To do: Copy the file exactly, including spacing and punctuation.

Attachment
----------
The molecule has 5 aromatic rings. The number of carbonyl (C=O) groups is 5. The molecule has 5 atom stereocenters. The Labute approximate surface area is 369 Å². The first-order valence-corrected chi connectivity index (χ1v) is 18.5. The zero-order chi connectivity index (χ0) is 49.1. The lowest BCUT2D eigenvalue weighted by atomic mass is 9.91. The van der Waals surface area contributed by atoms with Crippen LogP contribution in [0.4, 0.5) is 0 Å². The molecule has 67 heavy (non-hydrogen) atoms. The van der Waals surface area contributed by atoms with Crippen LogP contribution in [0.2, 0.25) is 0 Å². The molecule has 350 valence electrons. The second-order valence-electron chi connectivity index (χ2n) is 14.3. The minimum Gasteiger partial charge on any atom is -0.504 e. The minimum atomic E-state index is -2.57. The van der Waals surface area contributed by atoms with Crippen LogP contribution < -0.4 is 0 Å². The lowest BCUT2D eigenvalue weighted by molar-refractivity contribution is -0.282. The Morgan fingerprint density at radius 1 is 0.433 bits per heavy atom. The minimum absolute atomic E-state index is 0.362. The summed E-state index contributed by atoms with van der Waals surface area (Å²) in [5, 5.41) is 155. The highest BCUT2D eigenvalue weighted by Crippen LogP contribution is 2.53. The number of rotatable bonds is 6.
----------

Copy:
The molecule has 5 aromatic rings. The number of carbonyl (C=O) groups is 5. The molecule has 5 atom stereocenters. The Labute approximate surface area is 369 Å². The first-order valence-corrected chi connectivity index (χ1v) is 18.5. The zero-order chi connectivity index (χ0) is 49.1. The lowest BCUT2D eigenvalue weighted by atomic mass is 9.91. The van der Waals surface area contributed by atoms with Crippen LogP contribution in [0.4, 0.5) is 0 Å². The molecule has 67 heavy (non-hydrogen) atoms. The van der Waals surface area contributed by atoms with Crippen LogP contribution in [0.2, 0.25) is 0 Å². The molecule has 350 valence electrons. The second-order valence-electron chi connectivity index (χ2n) is 14.3. The minimum Gasteiger partial charge on any atom is -0.504 e. The minimum atomic E-state index is -2.57. The van der Waals surface area contributed by atoms with Crippen LogP contribution < -0.4 is 0 Å². The lowest BCUT2D eigenvalue weighted by molar-refractivity contribution is -0.282. The Morgan fingerprint density at radius 1 is 0.433 bits per heavy atom. The minimum absolute atomic E-state index is 0.362. The summed E-state index contributed by atoms with van der Waals surface area (Å²) in [5, 5.41) is 155. The highest BCUT2D eigenvalue weighted by Crippen LogP contribution is 2.53. The number of rotatable bonds is 6.